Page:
A New York Family Lawyer said this matter was referred to this Court by a Support Magistrate for determination as to whether equitable estoppel may be invoked by the Respondent to prevent genetic testing in this paternity petition. Before setting forth the procedural history of this matter, the Court will list the parties involved to avoid confusion. The child at issue is born January 1, 1997 (ten years old). Petitioner is the mother of the child’s mother and is the child’s maternal grandmother. The mother is currently married to his husband. Respondent is the child’s alleged biological father.
A New York Custody Lawyer said that, on or about July 26, 2006, the Nassau County Department of Social Services, on behalf of petitioner mother, filed a petition requesting that an Order be made declaring respondent, the father of the subject child, and for an order of child support. The Court docket reflects that when the matter came before the Support Magistrate, the issue of equitable estoppel was raised. The Support Magistrate assigned a Law Guardian, to represent the subject child and the matter was adjourned for the Law Guardian to speak with the child. On the adjourned date, the Law Guardian informed the Support Magistrate that the child “knows” that the Respondent is her “biological” father, but calls another man “Daddy”. As a result, the matter was referred to this Court for inquiry into the issue of equitable estoppel.
A Nassau Guardianship Lawyer said that, this Court assigned a 18-b counsel to represent petitioner; and another 18-b counsel to represent the mother; and the Nassau County Legal Aid Society to represent the respondent, after conference with the parties, this Court established a schedule for the submission of papers on this issue, and the matter was set for reserved decision.
A Westchester County Family Lawyer said that, the Respondent filed a Notice of Motion on February 5, 2007, requesting that this Court dismiss the paternity petition, on the grounds that the Petitioner should be equitably estopped from adjudicating the Respondent as the child’s father. Respondent contends that the mother should be estopped from naming someone other than her husband as the child’s father. Respondent alleges that the mother has engaged in conduct that amounts to “false representations of material fact,” namely that she has held her husband out to be the child’s father. Respondent states that the mother has never told the child not to refer to her husband as her father, and that the father has been in contact with the child for a significant part of her life. The Respondent alleges that the mother told the child, when she was seven years old, that the husband was not her father. Respondent denies taking part in naming the child, and he had no idea that the child existed until he received a letter from Petitioner this past year. Respondent does not have a father-daughter relationship with this child, and has not had any visitation with her. In the event the court adjudicates him to be the child’s father, he has no interest in having a relationship with her. The Respondent believes that it is in the child’s best interests not to have her current father-child relationship thwarted by a late attempt to adjudicate him as the father.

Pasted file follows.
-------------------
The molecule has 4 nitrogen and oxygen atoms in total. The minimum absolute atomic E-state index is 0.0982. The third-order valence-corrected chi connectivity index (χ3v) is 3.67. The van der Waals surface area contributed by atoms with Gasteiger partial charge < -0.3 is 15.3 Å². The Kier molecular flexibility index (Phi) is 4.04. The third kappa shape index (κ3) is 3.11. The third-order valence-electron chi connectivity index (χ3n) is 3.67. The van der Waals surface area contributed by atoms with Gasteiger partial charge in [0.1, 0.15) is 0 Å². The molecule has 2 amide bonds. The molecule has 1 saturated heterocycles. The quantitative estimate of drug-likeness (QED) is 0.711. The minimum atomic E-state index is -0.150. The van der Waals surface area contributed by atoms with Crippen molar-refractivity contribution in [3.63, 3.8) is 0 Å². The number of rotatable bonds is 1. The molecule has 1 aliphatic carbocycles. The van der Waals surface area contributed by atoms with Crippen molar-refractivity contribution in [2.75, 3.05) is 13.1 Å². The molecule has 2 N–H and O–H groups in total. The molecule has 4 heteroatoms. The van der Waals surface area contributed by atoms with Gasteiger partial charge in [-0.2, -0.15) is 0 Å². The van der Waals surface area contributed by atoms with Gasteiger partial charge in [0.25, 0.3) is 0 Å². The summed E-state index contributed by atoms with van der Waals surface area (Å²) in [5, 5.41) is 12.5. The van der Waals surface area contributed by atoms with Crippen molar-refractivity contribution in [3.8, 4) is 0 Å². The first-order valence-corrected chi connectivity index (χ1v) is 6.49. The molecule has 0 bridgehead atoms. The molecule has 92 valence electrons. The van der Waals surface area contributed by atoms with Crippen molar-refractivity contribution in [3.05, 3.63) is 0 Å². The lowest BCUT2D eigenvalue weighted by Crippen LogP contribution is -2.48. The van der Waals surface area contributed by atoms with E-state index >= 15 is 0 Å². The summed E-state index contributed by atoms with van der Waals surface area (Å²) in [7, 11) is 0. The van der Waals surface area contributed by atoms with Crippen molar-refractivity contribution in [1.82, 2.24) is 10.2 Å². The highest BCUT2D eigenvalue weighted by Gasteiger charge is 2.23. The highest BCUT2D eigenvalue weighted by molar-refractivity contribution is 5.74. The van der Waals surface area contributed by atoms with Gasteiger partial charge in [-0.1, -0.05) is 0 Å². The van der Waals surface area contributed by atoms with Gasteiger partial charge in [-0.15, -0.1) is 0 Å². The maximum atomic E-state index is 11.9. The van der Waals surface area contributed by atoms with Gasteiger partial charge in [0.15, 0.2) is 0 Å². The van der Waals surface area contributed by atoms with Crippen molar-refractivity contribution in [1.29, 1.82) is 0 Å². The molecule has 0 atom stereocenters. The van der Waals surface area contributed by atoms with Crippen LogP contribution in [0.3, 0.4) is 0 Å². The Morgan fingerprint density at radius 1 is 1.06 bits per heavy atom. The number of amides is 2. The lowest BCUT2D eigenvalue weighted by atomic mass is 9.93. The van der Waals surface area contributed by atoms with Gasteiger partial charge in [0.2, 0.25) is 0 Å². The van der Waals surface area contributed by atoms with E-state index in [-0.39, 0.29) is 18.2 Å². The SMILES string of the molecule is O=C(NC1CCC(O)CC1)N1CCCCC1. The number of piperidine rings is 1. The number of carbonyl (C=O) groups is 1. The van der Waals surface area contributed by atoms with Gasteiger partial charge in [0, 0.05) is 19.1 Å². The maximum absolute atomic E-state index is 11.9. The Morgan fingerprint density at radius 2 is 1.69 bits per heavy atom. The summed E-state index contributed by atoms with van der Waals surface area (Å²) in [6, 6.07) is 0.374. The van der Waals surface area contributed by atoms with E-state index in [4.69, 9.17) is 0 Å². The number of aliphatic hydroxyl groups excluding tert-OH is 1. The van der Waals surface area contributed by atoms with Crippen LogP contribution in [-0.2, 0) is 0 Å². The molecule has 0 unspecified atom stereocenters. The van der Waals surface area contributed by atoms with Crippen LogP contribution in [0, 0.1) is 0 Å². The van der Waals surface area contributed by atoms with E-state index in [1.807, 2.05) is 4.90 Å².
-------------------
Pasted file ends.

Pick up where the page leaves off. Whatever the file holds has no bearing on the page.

A Westchester County Custody Lawyer said that, the mother filed an opposing affidavit on or about February 23, 2007. The mother details that she and the Respondent lived in the same building prior to and after the child’s birth; she engaged in sexual relations with the Respondent nine to ten months prior to the child’s birth; Respondent was aware she was pregnant; Respondent refused to attend the hospital when the child was born; she gave the child Respondent’s last name and listed the Respondent on the child’s birth certificate; the Department of Social Services filed numerous petitions since the child’s birth to adjudicate Respondent the father, but these petitions were dismissed because Respondent could not be served; when the child was seven years old, she believed she “possessed sufficient maturity and understanding” to tell her that her “biological” father is the Respondent; and the child knows no other man as her father other than the Respondent. The mother asks that this Court deny the Respondent’s application and establish the Respondent as the child’s father, as the child wants to “know who her father is” and “meet him”.
A Nassau Guardianship Lawyer said that, the Law Guardian filed an affirmation in opposition on or about February 28, 2007, in opposition to Respondent’s “order to show cause. The Law Guardian states that the child learned that her “biological” father was the Respondent when she questioned her mother about her last name. This conversation took place when the child was seven years old and since that time, she has expressed a desire to meet the Respondent. The Law Guardian states that there is no fraud in this case, because although husband is married to the child’s mother, he has never held himself out as the child’s father. The child does not even live with the mother or the husband; she lives with her maternal grandmother. The child only sees her mother and the husband on the weekends and he has been incarcerated for a “good portion” of the child’s life. The Law Guardian asserts that it is “about time” the child had “closure regarding this matter” and the child should know who her real father is. The Law Guardian speculates that if Respondent is adjudicated to be the “biological” father, he may want to have a relationship with the child.